Since the advent of the Covid-era, an upsurge in cyber attacks worldwide hasn’t stopped. There is always one gang or another launching a cyber attack against their target organisation. There is a continuous effort carried out in the security or IT industry to create security patches to close the loophole the bad actors exploited.
While some threat actor gangs may go dormant for 2-3 months and come back with new and advanced technologies to penetrate the patched network. Hence, it’s the IT team’s responsibility to stay one step ahead of threat actors by continuously monitoring the network and systems for bugs and vulnerabilities.
Earlier this month, a pharmaceutical company in Spain, Alliance Healthcare, was hit by a cyber attack. The company went down to a standstill for the first few days and faced a shutdown of the company’s website, billing systems, and ordering processes. Thus causing supply disruptions across the company.
The attack took place at a healthcare company that supplies hundreds or thousands of people with medicines. There is always the possibility of an unforeseen incident occurring within the most critical industries at any time. A business leader who has a proper incident response plan in place could avoid putting a patient at risk in the event of a big outage like this.
This is not solely a CISO’s responsibility, but a CISO and a business leader’s joint effort to bring about change. Working closely with the IT team would help them understand the cyber risks.
There is a typical pattern where cyber risks are understood only by IT or security experts. This should change for the good.
What is cyber risk?
Cyber risk is the unknown/known vulnerability related to your business or organisation that could become a loophole for a significant cyber event to take off.
Why business leaders?
The rapidly changing cyber threat landscape calls for the collaboration of business leaders with IT or security teams to accelerate the mitigation process. Every new attack requires additional security measures to mitigate it. By working together, IT and business leaders can grasp the urgency of the issue and call for immediate action.
Supply chain cyber risks
As seen earlier, an attack on a pharmaceutical company could disrupt the supply of medicines to hospitals, putting patients’ health at risk. The threat actor can intrude on any supply chain, whether small or large and affect anyone involved in it.
In response to a recent ransomware attack, thousands of medical appointments and surgeries had to be cancelled at the Hospital Clinic of Barcelona. Attacks of this nature could harm the reputation of an organisation and result in its financial collapse.
Risks associated with the convergence of OT and IT
With OT and IoT devices becoming more prevalent in businesses, security vulnerabilities multiply due to their infancy. Thus, they could easily be exploited to gain access to company networks.
Third-party vendor risks
Third-party vendors are often relied upon for critical services but are also susceptible to security risks if they have access to sensitive data. For instance, AT&T, a multinational telecommunications company, recently warned its customers about a breach of their data caused by a compromised system at a third-party vendor.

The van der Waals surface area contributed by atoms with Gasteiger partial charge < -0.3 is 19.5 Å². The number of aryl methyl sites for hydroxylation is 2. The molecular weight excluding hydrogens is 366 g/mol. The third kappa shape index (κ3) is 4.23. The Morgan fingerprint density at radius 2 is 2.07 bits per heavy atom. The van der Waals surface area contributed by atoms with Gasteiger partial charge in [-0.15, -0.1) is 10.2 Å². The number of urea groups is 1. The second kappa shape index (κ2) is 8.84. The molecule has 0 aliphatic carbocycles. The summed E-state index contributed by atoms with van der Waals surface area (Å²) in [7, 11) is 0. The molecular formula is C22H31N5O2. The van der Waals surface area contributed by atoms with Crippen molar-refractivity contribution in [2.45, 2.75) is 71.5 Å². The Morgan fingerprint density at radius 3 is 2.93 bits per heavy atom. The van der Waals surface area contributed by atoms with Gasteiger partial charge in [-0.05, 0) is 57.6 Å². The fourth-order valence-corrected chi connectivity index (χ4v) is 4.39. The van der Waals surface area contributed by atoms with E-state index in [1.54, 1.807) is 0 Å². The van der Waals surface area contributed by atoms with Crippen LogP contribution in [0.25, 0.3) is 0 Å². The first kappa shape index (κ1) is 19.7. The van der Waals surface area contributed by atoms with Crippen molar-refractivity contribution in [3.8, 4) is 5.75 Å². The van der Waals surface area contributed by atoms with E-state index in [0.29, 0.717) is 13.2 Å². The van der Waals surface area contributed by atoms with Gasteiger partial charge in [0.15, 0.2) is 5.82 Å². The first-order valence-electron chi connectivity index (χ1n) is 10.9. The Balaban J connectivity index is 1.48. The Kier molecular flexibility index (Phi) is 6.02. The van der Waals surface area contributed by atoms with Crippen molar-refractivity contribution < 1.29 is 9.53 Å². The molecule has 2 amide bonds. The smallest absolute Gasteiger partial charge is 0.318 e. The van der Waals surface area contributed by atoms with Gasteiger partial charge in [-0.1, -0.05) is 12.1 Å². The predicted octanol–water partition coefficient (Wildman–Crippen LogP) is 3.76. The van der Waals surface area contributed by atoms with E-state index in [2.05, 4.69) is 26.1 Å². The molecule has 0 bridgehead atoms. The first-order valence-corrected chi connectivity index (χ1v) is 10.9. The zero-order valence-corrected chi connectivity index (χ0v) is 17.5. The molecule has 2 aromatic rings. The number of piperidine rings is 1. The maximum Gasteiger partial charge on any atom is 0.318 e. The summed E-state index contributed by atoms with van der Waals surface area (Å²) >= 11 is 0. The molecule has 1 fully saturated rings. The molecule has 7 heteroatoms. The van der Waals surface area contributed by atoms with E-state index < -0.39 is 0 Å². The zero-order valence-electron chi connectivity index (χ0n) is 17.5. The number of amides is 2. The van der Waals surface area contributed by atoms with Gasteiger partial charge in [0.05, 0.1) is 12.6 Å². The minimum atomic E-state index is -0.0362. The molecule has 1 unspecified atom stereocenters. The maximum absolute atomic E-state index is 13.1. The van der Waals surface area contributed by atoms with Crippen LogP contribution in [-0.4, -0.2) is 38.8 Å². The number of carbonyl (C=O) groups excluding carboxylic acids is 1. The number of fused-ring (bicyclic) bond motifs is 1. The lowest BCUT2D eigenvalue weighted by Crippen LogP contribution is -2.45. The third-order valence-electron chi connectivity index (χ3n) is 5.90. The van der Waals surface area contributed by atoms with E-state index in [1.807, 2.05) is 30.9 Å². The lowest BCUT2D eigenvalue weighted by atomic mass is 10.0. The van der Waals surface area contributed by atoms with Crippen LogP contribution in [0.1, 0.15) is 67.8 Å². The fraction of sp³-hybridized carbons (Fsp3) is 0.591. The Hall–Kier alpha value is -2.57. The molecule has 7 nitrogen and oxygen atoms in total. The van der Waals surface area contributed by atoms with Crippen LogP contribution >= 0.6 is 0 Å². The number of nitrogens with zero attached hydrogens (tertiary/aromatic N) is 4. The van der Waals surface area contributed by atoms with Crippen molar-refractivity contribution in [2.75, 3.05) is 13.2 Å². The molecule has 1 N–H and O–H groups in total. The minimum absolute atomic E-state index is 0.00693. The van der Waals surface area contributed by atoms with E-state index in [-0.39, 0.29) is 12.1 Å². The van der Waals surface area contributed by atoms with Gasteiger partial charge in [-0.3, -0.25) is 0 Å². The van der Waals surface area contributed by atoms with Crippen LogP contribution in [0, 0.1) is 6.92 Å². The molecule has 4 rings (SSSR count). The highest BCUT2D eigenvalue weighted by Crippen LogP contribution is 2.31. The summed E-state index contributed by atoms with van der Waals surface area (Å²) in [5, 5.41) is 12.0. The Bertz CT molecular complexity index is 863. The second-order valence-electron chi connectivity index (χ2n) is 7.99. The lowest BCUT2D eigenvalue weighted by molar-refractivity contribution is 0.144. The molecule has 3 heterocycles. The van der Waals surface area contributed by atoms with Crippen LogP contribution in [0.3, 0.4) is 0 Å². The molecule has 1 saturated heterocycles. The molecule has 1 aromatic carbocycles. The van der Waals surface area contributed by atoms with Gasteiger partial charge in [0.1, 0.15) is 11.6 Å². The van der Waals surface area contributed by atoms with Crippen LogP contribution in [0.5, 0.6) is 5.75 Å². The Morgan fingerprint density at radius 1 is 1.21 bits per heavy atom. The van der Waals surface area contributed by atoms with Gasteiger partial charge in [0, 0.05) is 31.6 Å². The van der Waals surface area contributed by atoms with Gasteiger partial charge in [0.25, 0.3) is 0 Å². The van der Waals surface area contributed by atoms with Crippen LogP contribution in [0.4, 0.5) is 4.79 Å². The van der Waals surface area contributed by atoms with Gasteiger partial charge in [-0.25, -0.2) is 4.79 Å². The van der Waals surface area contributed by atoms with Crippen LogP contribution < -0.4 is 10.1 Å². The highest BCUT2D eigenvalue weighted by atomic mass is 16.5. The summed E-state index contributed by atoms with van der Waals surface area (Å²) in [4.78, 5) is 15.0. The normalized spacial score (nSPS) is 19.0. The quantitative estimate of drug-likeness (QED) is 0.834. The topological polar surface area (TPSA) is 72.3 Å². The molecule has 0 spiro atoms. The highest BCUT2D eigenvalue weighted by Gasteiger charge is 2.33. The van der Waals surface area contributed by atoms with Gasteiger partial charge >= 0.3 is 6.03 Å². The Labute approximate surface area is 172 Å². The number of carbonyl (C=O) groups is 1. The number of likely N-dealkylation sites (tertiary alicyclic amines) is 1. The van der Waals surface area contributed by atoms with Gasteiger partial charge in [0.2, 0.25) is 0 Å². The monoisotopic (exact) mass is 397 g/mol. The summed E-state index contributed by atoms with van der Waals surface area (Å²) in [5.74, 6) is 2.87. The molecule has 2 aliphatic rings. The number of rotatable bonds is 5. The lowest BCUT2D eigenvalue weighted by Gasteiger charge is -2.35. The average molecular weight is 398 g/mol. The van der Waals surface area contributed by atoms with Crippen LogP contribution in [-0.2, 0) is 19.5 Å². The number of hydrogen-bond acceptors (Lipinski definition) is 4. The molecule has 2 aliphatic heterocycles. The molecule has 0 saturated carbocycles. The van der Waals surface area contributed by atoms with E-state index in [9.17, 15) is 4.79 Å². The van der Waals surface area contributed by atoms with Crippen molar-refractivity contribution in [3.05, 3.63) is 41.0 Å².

Cyber Risk Mitigation
Collaborate with security professionals and CISOs
Close association with security professionals and CISOs will assist business leaders in understanding and addressing specific risks. They will also gain an understanding of the security level controls applied to each data asset. Thus helping business leaders determine if more budget needs to be allocated to improve security.
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Integrate cyber risk management into the corporate governance framework
Ensure that your organisation has a robust risk management plan that is continuously reviewed. This will help in preventing and mitigating cyber attacks.
Identify business-critical information assets
Map critical information assets related to your business, including financial data, customer information, etc., and implement controls to protect them from potential cyber threats.
Devise an effective disaster recovery plan
Plan and implement a robust disaster recovery plan for an unprecedented cyberattack.
Ensure regular software update audits are performed
Maintain the software’s latest version at all times. By upgrading, you can add new features, enhance existing ones, and eliminate security threats.
Maintain a regular audit for third-party vendors
To ensure that vendors meet the organisation’s cybersecurity standards, business leaders should have internal audit teams assess vendors’ cybersecurity practices.
Integrate security testing into the development process
Develop a plan that ensures software developers follow continuous security testing throughout the development process. It will help identify vulnerabilities and bugs in the product so they can be fixed quickly. This will help keep cyber attacks at bay.
Continuous cyber security awareness training for employees
Keeping employees informed and ensuring they receive regular cybersecurity awareness training can help business leaders minimize the risks of cyberattacks due to human error.